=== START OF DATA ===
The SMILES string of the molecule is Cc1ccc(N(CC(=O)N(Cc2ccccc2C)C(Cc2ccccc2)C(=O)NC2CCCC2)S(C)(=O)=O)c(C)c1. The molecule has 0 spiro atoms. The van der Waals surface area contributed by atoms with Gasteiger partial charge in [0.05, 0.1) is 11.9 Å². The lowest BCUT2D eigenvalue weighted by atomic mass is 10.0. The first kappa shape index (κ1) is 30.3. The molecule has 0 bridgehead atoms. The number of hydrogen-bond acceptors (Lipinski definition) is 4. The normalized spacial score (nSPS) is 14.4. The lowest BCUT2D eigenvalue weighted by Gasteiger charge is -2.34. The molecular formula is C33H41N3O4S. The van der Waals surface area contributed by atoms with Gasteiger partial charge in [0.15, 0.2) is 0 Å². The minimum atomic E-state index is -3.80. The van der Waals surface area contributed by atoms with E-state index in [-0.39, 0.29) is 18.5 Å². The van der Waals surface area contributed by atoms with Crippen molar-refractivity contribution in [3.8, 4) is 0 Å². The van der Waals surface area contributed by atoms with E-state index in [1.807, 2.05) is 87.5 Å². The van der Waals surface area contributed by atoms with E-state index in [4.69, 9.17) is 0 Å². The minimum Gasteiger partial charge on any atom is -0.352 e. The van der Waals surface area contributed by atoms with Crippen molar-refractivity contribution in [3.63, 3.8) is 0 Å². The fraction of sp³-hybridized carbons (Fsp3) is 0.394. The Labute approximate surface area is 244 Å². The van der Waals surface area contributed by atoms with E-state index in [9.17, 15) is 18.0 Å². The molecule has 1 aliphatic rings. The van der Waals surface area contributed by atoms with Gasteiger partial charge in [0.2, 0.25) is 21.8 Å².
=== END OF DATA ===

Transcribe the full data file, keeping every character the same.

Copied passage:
The SMILES string of the molecule is Cc1ccc(N(CC(=O)N(Cc2ccccc2C)C(Cc2ccccc2)C(=O)NC2CCCC2)S(C)(=O)=O)c(C)c1. The molecule has 0 spiro atoms. The van der Waals surface area contributed by atoms with Gasteiger partial charge in [0.05, 0.1) is 11.9 Å². The lowest BCUT2D eigenvalue weighted by atomic mass is 10.0. The first kappa shape index (κ1) is 30.3. The molecule has 0 bridgehead atoms. The number of hydrogen-bond acceptors (Lipinski definition) is 4. The normalized spacial score (nSPS) is 14.4. The lowest BCUT2D eigenvalue weighted by Gasteiger charge is -2.34. The molecular formula is C33H41N3O4S. The van der Waals surface area contributed by atoms with Gasteiger partial charge in [0.15, 0.2) is 0 Å². The minimum atomic E-state index is -3.80. The van der Waals surface area contributed by atoms with E-state index in [-0.39, 0.29) is 18.5 Å². The van der Waals surface area contributed by atoms with Crippen molar-refractivity contribution in [3.8, 4) is 0 Å². The van der Waals surface area contributed by atoms with E-state index in [1.807, 2.05) is 87.5 Å². The van der Waals surface area contributed by atoms with E-state index in [4.69, 9.17) is 0 Å². The minimum Gasteiger partial charge on any atom is -0.352 e. The van der Waals surface area contributed by atoms with Crippen molar-refractivity contribution in [3.63, 3.8) is 0 Å². The fraction of sp³-hybridized carbons (Fsp3) is 0.394. The Labute approximate surface area is 244 Å². The van der Waals surface area contributed by atoms with E-state index in [9.17, 15) is 18.0 Å². The molecule has 1 aliphatic rings. The van der Waals surface area contributed by atoms with Gasteiger partial charge in [0.2, 0.25) is 21.8 Å².